Buckled wheels?

Discussion in 'Cycling Equipment' started by CB San-Remo2006, Sep 16, 2006.

  1. CB San-Remo2006

    CB San-Remo2006 New Member

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    I heard that its possible to reduce the buckle in a wheel by adjusting spoke tension. If so how is it done? Does this reduce a wheels strength or deform it in any way?
     
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  2. Retro Grouch

    Retro Grouch New Member

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    Depends.

    If you are talking about a wheel that looks like a taco, often it's possible to push it back into line by reversing the forces that pushed it out of line. If it will pop back into line on it's own like that, a little minor fiddling with the spokes may make it rideable again.

    If you are talking about a rim that resists all efforts to go into line on it's own, that means the rim itself has been bent past it's yield point. If that's the case, no spoke tension adjustment will ever make a good wheel out of it.
     
  3. ScienceIsCool

    ScienceIsCool New Member

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    Buckling a wheel by playing with spoke tension is not something I would expect. When I think of buckling, I think of the wheel coming out of plane and becoming a "taco" or "saddle" shape. This is only caused by excessive lateral strain on the rim. I doubt you could do that by spoke tension alone and here's why:

    If you increase spoke tension, you introduce stress in the hub flange, spoke, and rim. The question is, what fails first? Almost always the aluminum rim fails and the spoke pulls out of the spoke hole. It won't buckle though...

    John Swanson
    www.bikephysics.com
     
  4. Aussie Steve

    Aussie Steve New Member

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    How about a wheel that is not buckled but is out of round, i.e. when holding rear wheel off ground, and you spin it, you can spot an up-and-down movement of the rim as it passes the brakes. Only about 4 or 5 mm, but on the road, you can bloody feel it and your groin gets chafed. any ideas on how to spot the culprit and also how to fix it?
     
  5. Phill P

    Phill P New Member

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    If you don't know how to do something like this....ask your LBS and get somebody who does know what they're doing to fix the problem for you.

    If you screw it up, your slightly out of shape wheel may become a very out of shape wheel, and as a result you may become seriously out of shape, or if your lucky just stuck a long way from home with an unrideable bike.
     
  6. daveornee

    daveornee New Member

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    Sounds like the rim is bent.
    If so, replace the rim, dish, true, stress relieve, check spoke tension balance, and adjust as required.
    Did you hit a pot hole or curb?... or was the wheel like this from new?
     
  7. daveornee

    daveornee New Member

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    Spoke tension should be even (per side if dealing with rear wheel) and adjusted at the suggested tension per the manufacturer of the rim.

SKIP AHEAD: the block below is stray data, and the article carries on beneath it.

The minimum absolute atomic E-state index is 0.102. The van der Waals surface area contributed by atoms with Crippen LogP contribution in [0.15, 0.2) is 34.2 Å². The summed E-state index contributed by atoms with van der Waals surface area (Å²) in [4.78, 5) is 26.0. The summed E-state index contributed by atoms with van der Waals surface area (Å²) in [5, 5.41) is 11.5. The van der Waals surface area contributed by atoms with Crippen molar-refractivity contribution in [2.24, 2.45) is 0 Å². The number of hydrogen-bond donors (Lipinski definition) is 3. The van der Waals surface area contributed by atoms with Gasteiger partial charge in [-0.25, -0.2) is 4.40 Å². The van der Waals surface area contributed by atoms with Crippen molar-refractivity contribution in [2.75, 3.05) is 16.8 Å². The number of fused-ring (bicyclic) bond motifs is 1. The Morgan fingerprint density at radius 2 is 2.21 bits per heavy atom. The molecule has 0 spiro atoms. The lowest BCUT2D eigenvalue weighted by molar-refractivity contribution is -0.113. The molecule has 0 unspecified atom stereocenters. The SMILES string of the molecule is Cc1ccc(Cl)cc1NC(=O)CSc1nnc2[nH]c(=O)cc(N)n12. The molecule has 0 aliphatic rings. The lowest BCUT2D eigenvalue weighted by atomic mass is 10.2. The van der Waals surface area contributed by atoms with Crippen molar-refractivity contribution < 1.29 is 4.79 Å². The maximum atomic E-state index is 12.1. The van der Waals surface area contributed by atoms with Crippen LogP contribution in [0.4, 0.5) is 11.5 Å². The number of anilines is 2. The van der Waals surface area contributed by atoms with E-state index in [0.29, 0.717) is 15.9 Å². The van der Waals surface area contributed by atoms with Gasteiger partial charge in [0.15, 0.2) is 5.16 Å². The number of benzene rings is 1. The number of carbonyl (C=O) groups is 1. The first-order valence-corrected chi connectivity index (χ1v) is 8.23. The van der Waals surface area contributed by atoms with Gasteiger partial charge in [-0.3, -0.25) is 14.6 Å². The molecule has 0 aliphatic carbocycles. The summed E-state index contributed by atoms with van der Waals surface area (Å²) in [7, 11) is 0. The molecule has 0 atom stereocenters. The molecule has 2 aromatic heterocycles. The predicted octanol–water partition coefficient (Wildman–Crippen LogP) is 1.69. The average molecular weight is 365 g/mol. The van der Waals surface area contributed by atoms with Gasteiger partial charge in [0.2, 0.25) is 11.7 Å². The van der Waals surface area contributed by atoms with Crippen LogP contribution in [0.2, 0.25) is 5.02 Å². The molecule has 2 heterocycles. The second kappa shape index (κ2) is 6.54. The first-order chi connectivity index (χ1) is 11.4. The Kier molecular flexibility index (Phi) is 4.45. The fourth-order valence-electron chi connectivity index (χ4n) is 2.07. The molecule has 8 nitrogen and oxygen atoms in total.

8. CB San-Remo2006

    CB San-Remo2006 New Member

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    I have no idea about anything like that but I adjusted random spokes and got lucky. However I have had my bike long enough to get its moneys worth and if all else fails I can get a new wheel for it.
     
  9. rcrampton

    rcrampton New Member

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    You could read Sheldon Brown's article on wheel building. It explains the fundamentals of how a good wheel is built. After reading it you should be able to pluck the spokes to make sure you have reasonably even spoke tensions with the wheel true. If you're mechanically inclined you might be able to tweak anything out of whack to where it should be. If things don't go well your LBS can fix it for you for probably $20 if you don't hose it up too bad.

    I'm no wheel expert but I've been able to tweak wheels back into true and they seem to last. I think choosing components and building a wheel from scratch takes training but maintaining them is well within the ability of most bike owners.
     
  10. dabac

    dabac Well-Known Member

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    1) remove tire
    2) Get a whiteboard pen or anything fast drying that'll write on the rim but still wipe off easily
    3) Spin wheel, bring pen closer and closer to the rim radially from the outside until brief contact is made.

    You have now identified your high spot

    4) Spin wheel, bring pen closer and closer to the rim radially from the inside until brief contact is made.

    You have now identified your low spot

    Assuming you've held the same approach speed with the pen the length of the stripes ought to give you a good indication whether the wheel buckles out(which can happen if spokes were tensioned sloppily, or if the wheel buckles in, which can happen if you run over/into something hard.

    A wheel that buckles out can be adressed by slacking all spokes maybe 1/4 turn and then taking in the spokes at the high spot 1-2 turns.

    I don't know if a wheel that buckles in is salvageable by any means, it might require that the rim is untied and shaped by itself first.

    Wipe off stripes, spin wheel and repeat marking process. Continue until high/low spot are no longer easily identifiable. (long,weak stripes.)
     
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